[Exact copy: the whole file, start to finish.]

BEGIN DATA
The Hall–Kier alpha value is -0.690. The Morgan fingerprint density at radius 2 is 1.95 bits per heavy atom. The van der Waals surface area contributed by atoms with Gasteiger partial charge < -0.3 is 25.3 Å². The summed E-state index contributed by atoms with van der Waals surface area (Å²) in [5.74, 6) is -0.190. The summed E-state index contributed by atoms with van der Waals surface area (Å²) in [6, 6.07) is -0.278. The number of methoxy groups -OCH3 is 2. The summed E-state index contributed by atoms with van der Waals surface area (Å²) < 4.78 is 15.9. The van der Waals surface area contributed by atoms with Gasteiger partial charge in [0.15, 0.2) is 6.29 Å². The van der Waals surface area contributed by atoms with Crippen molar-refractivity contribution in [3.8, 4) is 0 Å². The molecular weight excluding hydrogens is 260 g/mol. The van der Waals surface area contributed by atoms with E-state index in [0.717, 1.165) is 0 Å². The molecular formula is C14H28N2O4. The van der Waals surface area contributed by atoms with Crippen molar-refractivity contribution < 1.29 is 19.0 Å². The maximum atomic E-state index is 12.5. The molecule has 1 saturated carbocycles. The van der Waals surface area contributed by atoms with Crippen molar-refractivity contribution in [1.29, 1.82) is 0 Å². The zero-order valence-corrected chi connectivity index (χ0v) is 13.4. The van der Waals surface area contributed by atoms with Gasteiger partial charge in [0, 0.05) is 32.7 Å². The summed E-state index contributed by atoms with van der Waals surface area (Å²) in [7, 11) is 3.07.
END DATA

The Hall–Kier alpha value is -0.690. The Morgan fingerprint density at radius 2 is 1.95 bits per heavy atom. The van der Waals surface area contributed by atoms with Gasteiger partial charge < -0.3 is 25.3 Å². The summed E-state index contributed by atoms with van der Waals surface area (Å²) in [5.74, 6) is -0.190. The summed E-state index contributed by atoms with van der Waals surface area (Å²) in [6, 6.07) is -0.278. The number of methoxy groups -OCH3 is 2. The summed E-state index contributed by atoms with van der Waals surface area (Å²) < 4.78 is 15.9. The van der Waals surface area contributed by atoms with Gasteiger partial charge in [0.15, 0.2) is 6.29 Å². The van der Waals surface area contributed by atoms with Crippen molar-refractivity contribution in [3.8, 4) is 0 Å². The molecular weight excluding hydrogens is 260 g/mol. The van der Waals surface area contributed by atoms with E-state index in [0.717, 1.165) is 0 Å². The molecular formula is C14H28N2O4. The van der Waals surface area contributed by atoms with Crippen molar-refractivity contribution < 1.29 is 19.0 Å². The maximum atomic E-state index is 12.5. The molecule has 1 saturated carbocycles. The van der Waals surface area contributed by atoms with Crippen molar-refractivity contribution in [1.29, 1.82) is 0 Å². The zero-order valence-corrected chi connectivity index (χ0v) is 13.4. The van der Waals surface area contributed by atoms with Gasteiger partial charge in [0, 0.05) is 32.7 Å². The summed E-state index contributed by atoms with van der Waals surface area (Å²) in [7, 11) is 3.07.